When it comes to health care, Wisconsinites deserve a personalized approach that delivers more choice, control, affordability, and quality from the medical professionals we trust. The Advanced Practice Registered Nurse Bill (SB 145/AB 154) marks a giant step in the right direction. This legislation will eliminate the requirement for Advance Practice Nurses (APNs) to have mandated contracts with physicians, allowing them to provide care to the fullest extent of their education and training, and perform what they have been taught and nationally certified to do. No more. No less. The time is now for this type of healthcare reform in Wisconsin.
As a Pediatric Nurse Practitioner, I have worked alongside many APNs who would benefit from this legislation, along with the patients they serve. Currently, 27 other states, along with Washington DC, have passed APRN legislation that safely allows APNs to provide care at the fullest level of their training. Wisconsin’s neighboring states of Minnesota and Iowa currently offer full scope of practice, and Illinois remains less restrictive than Wisconsin, as well. Why does this matter?
First, we must consider the work climate. APNs are capable and trained to independently provide care to the fullest extent without onerous collaboration agreements that hinder and dictate their abilities. Newly graduated APNs seeking career opportunities will likely seek out a state more favorable to their long-term professional growth. Likewise, an APN with years of experience should not have to navigate onerous restrictions—contemplating the need to relocate to a state that is more favorable or worry how they will continue to serve their patients when collaborating physicians move or retire—as it disrupts their ability to provide care. Ultimately, patients suffer when that continuity of care is lost.
Next, we must consider access to care. APNs’ ability to deliver quality care and improve healthcare outcomes is especially relevant for our rural communities. Nearly one-third of Wisconsin residents live in rural communities that are currently underserved by healthcare providers. When APNs establish independent practices in these areas, they can help reverse health disparities and intervene before an illness or disease progresses. After Arizona passed its APRN scope of practice legislation, it saw a 73% increase in APRNs serving in rural and underserved communities in the following five years. We cannot continue to leave our rural communities in a healthcare desert when highly trained and available practitioners are ready and waiting to serve them.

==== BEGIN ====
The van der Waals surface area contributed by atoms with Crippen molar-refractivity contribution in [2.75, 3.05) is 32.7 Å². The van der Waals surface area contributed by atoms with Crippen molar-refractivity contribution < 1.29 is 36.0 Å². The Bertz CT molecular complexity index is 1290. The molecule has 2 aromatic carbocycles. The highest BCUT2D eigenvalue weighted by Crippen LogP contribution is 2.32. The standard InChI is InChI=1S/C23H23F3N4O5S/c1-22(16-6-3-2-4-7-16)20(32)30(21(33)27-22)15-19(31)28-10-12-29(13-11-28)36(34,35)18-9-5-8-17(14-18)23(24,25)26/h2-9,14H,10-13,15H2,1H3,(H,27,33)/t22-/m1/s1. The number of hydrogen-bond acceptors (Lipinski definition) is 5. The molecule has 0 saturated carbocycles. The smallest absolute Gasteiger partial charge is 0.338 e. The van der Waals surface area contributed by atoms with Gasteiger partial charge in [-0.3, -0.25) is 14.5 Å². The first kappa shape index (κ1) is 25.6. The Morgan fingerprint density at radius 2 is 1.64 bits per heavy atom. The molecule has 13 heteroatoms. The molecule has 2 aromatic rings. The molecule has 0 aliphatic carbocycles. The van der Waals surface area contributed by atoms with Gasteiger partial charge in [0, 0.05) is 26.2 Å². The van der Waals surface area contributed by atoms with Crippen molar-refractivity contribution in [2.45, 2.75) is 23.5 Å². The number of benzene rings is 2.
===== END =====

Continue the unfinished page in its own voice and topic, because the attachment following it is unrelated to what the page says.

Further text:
Lastly, we must consider the quality of care. Studies consistently show that APNs provide high-quality care, spend more time with patients, provide more preventative education to drive key health outcomes, and rank high amongst patient satisfaction. The fear from some groups that patient safety may suffer under this reform is false. APNs will continue to collaborate and consult with their colleagues in other fields and subspecialties when it is appropriate. APRN scope of practice reform does not replace this system of mutual collaboration and benefit—it simply removes barriers so that APNs can practice with the full potential and authority they have to provide the best quality of care to patients.
The personal relationships I have built with my patients and families over the years have been the highlight of my nursing career. I know for certain the impact I have had on their lives, and helping them feel more confident and empowered caring for their child is an experience I hold dearly. However, I have seen firsthand the very real struggles that Wisconsinites are facing when accessing health care: the barriers of traveling to receive quality care—or worse yet—delaying care until it is too costly because of these burdens.
During my time as a nurse and nurse practitioner, I have experienced these burdens from both ends, seeing patients lose out on care but also APNs losing out on opportunities because of onerous restrictions. I have helped educate nursing students, nurses, nurse practitioners, medical students, residents, and fellows. If I am qualified to help train and educate these individuals -- our future generation of healthcare workers -- then APNs are equipped to practice independently and provide quality care for Wisconsinites.
Wisconsin is falling behind in advancing meaningful healthcare reforms that benefit our citizens. With an aging population and a shortage of healthcare workers, there is no better time than now to remove restrictions on APNs. We must fill the void in areas of patient care where it is so desperately needed. We should work to keep and empower APNs in our state to practice to their fullest extent, and support access to quality care for all Wisconsinites from the provider of their choosing.
Alyssa Pollow is a pediatric nurse practitioner with 10+ years experience working in Wisconsin healthcare. Alyssa is an advocate for healthcare and education policy reforms.